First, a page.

After more than 40 years, Eastern Washington entrepreneur Dr. Edmund O. Schweitzer, III, is still excited to come to work every morning. Schweitzer, the inventor of one of the most innovative devices used in the electric power system today—the digital protective relay—remains a driving creative force in the industry.
“Power systems are a modern marvel,” Schweitzer said. “They’re reliable. They’re economical. They’re efficient. They’re safe. And we have this most versatile form of energy at the flick of a switch for a great price. We pay for it maybe a month later, and it’s delivered to that wall outlet near you at the speed of light.”
Until the 1980s, power system protection was accomplished by analog relays, including electromechanical relays, which have moveable parts and cannot process data. In 1982, Schweitzer recognized the limitations of this century-old technology and invented a multifunction digital relay that would not only protect the power system but also record data and help locate faults.
A single digital relay replaces several analog relays, significantly improving reliability and reducing installation costs. Gradually, the adoption of the digital relay led to cost savings throughout the industry as well as significant improvements in reliability and situational awareness. Schweitzer’s digital relay led him to found Schweitzer Engineering Laboratories (SEL) where he has served as president since in 1983. SEL has since created other innovative products that also capture huge amounts of power system data, which, in turn, provide critical information to operators and save enormous amounts of time and money.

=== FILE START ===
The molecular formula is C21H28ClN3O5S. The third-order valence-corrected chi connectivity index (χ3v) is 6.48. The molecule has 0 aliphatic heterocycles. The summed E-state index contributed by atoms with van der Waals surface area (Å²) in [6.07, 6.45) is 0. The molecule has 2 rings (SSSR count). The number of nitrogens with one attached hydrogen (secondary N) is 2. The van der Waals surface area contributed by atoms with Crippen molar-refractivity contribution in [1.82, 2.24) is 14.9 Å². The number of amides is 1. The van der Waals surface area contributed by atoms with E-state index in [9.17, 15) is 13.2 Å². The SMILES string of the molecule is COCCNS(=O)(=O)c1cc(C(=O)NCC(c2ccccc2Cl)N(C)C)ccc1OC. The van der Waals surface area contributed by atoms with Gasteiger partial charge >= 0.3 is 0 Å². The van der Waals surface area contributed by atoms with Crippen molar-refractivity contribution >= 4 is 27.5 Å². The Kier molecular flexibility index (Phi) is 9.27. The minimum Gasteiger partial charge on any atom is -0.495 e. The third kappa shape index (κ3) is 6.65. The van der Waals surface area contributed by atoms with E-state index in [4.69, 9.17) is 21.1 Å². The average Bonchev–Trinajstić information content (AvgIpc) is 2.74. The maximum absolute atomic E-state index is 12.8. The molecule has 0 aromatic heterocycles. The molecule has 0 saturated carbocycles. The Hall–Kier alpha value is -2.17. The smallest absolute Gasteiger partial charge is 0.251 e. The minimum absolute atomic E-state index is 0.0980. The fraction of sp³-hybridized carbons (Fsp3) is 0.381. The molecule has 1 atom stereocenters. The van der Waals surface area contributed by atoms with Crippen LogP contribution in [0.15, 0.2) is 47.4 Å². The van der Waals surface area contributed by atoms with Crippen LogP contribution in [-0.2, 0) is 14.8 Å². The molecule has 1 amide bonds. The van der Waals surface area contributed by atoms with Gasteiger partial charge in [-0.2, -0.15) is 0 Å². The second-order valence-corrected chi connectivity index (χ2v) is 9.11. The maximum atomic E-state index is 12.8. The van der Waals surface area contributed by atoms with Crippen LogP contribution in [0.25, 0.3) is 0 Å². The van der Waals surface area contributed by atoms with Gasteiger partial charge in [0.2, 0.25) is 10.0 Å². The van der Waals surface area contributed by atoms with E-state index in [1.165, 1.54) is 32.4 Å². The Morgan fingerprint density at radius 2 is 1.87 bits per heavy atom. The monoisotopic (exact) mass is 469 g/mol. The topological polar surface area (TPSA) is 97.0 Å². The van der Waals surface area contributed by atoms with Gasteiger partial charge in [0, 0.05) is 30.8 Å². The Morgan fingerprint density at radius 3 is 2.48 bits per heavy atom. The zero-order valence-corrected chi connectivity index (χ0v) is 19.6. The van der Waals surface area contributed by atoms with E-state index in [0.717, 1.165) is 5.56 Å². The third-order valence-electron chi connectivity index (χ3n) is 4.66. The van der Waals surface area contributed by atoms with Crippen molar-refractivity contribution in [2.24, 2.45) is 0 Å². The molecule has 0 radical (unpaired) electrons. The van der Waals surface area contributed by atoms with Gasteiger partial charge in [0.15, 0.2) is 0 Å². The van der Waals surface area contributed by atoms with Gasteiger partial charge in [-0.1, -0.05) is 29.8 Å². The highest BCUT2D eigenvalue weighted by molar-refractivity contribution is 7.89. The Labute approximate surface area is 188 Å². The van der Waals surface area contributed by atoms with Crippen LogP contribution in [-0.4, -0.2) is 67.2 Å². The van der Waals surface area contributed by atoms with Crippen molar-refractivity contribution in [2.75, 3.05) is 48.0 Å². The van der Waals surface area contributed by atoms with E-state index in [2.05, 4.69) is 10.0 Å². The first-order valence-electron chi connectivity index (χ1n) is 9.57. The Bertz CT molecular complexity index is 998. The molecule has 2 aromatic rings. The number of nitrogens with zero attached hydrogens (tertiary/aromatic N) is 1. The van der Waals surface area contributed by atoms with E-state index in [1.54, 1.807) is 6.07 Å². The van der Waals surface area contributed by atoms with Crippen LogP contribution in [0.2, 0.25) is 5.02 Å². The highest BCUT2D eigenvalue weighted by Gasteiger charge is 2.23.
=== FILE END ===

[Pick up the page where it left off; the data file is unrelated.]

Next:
Always looking for ways to improve, in 2012, Schweitzer envisioned the Modern Solutions Power Systems Conference (MSPSC) as a unique opportunity for industry experts to brainstorm far-reaching power industry ideas and solutions.
“We wanted to bust silos. And, we wanted to get ourselves thinking about where our industry has been, where we are going, and if are we on the right track.”